158 ml of a 0.2 M aqueous solution of sodium periodate was added to 16.8 g of cellulose sulfate. After reacting for 24 hours at room temperature, the reaction mixture was poured into 3 liters of acetone to obtain a precipitate. The thus formed product was washed with a mixed solution of acetone/water (7:3 by volume), followed by drying under reduced pressure. Thus, 9.7 g of aldehydecellulose sulfate powder was obtained with an oxidation ratio of 40%.
276 ml of a 0.1 M aqueous solution of periodic acid was added to 20.3 g of corn starch and reacted with each other for 8 hours. This reaction mixture was poured into 2 liters of acetone, and the resulting product was washed with ethanol, followed by drying under reduced pressure. Thus, 14.7 g of aldehyde-starch white powder was obtained with an oxidation ratio of 85%.
20 g of laminarin was suspended in 500 ml of water, and 25.5 g of a 50% periodic acid aqueous solution was added thereto, followed by stiring for 19 hours to react. The thus obtained product was filtered out and washed well with water and methanol. Upon drying under reduced pressure, 15,3 g of aldehyde-laminarin slightly yellow powder was obtained with an oxidation ratio of 68%.
23.7 g of alginic acid was dispersed in 700 ml of water and, while maintaining the temperature not higher than 15° C, 125 g of a 25% periodic acid aqueous solution was gradually added dropwise thereto, followed by stirring for 90 hours at 20° C. The thus obtained solid was separated by decantation, and washed with water to remove iodide ion. Finally, the solid was washed with ethanol and dried under reduced pressure to obtain 13.3 g of aldehyde-alginic acid white powder with an oxidation ratio of 35%.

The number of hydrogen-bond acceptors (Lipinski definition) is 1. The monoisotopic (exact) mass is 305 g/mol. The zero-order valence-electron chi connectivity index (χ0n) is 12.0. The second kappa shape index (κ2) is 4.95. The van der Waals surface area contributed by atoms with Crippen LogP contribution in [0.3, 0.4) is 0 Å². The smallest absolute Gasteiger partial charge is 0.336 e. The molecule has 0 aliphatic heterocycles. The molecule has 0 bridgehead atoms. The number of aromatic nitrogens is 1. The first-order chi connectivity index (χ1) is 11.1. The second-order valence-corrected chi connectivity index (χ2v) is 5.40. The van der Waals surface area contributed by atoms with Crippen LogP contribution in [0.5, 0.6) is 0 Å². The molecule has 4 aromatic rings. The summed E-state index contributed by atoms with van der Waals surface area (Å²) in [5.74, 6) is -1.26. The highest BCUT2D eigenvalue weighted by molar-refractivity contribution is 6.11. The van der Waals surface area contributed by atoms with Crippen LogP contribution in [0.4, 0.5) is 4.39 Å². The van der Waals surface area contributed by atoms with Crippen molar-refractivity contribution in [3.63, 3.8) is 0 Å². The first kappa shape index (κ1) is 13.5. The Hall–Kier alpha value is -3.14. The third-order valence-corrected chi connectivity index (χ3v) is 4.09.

The microencapsulation process utilizing complex coacervation possesses the defect that prehardening processing step (the step to be conducted after the completion of gellation and before the completion of the addition of the hardener and the adjustment of pH to the alkali side) takes a long time. This is because the viscosity of the system containing a hardener would otherwise sharply increase when the pH of the system becomes around the isoelectric point of the gelatin upon adjusting the pH to the alkali side, resulting in agglomeration (such phenomenon being called "shock"). It is useful to combine the present invention with the process described in U.S. Pat. No. 3,687,865, German Patent OLS Nos. 2,133,052 and 2,138,842, etc. removing the defect. That is, the adjustment of pH to the alkali side can be effected in a shorter time by adding a hardener for gelatin (an oxidation product of saccharide) and a "shock-preventing agent" in the prehardening processing step.
Also, the present invention can be combined with the addition of a "coacervation-causing agent" (e.g., as described in German Patent OLS Nos. 2,135,680, and 2,210,367, and U.S. Pat. No. 3,840,467, etc.). Thus microcapsules whose walls are thick and have low permeability can be produced. Microcapsules obtained by such a process are particularly suitable as microcapsules for pressure-sensitive papers.